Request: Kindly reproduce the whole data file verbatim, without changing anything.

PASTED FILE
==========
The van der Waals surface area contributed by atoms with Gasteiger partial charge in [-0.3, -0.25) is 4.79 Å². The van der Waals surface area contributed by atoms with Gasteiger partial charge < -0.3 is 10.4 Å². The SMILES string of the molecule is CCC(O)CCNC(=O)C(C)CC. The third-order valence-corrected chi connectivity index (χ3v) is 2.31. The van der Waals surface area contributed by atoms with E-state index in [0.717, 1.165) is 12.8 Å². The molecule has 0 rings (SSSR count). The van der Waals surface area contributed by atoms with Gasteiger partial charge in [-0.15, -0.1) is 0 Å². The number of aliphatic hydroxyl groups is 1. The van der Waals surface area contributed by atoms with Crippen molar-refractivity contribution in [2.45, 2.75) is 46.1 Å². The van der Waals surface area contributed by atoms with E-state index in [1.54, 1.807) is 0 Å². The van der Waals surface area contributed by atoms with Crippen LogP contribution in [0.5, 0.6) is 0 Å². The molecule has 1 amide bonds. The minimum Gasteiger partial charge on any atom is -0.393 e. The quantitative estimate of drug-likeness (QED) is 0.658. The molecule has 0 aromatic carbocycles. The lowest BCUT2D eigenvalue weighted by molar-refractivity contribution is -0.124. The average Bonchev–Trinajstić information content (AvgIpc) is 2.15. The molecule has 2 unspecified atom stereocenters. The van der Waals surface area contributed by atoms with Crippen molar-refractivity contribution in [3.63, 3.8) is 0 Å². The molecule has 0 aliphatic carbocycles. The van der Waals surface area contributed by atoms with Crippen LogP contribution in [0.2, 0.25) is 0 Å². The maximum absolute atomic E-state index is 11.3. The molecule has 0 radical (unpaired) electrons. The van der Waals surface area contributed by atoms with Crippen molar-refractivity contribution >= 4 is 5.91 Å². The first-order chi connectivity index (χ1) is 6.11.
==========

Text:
The van der Waals surface area contributed by atoms with Gasteiger partial charge in [-0.3, -0.25) is 4.79 Å². The van der Waals surface area contributed by atoms with Gasteiger partial charge < -0.3 is 10.4 Å². The SMILES string of the molecule is CCC(O)CCNC(=O)C(C)CC. The third-order valence-corrected chi connectivity index (χ3v) is 2.31. The van der Waals surface area contributed by atoms with E-state index in [0.717, 1.165) is 12.8 Å². The molecule has 0 rings (SSSR count). The van der Waals surface area contributed by atoms with Gasteiger partial charge in [-0.15, -0.1) is 0 Å². The number of aliphatic hydroxyl groups is 1. The van der Waals surface area contributed by atoms with Crippen molar-refractivity contribution in [2.45, 2.75) is 46.1 Å². The van der Waals surface area contributed by atoms with E-state index in [1.54, 1.807) is 0 Å². The van der Waals surface area contributed by atoms with Crippen LogP contribution in [0.5, 0.6) is 0 Å². The molecule has 1 amide bonds. The minimum Gasteiger partial charge on any atom is -0.393 e. The quantitative estimate of drug-likeness (QED) is 0.658. The molecule has 0 aromatic carbocycles. The lowest BCUT2D eigenvalue weighted by molar-refractivity contribution is -0.124. The average Bonchev–Trinajstić information content (AvgIpc) is 2.15. The molecule has 2 unspecified atom stereocenters. The van der Waals surface area contributed by atoms with Crippen molar-refractivity contribution in [3.63, 3.8) is 0 Å². The molecule has 0 aliphatic carbocycles. The van der Waals surface area contributed by atoms with Crippen LogP contribution in [0.2, 0.25) is 0 Å². The maximum absolute atomic E-state index is 11.3. The molecule has 0 radical (unpaired) electrons. The van der Waals surface area contributed by atoms with Crippen molar-refractivity contribution >= 4 is 5.91 Å². The first-order chi connectivity index (χ1) is 6.11.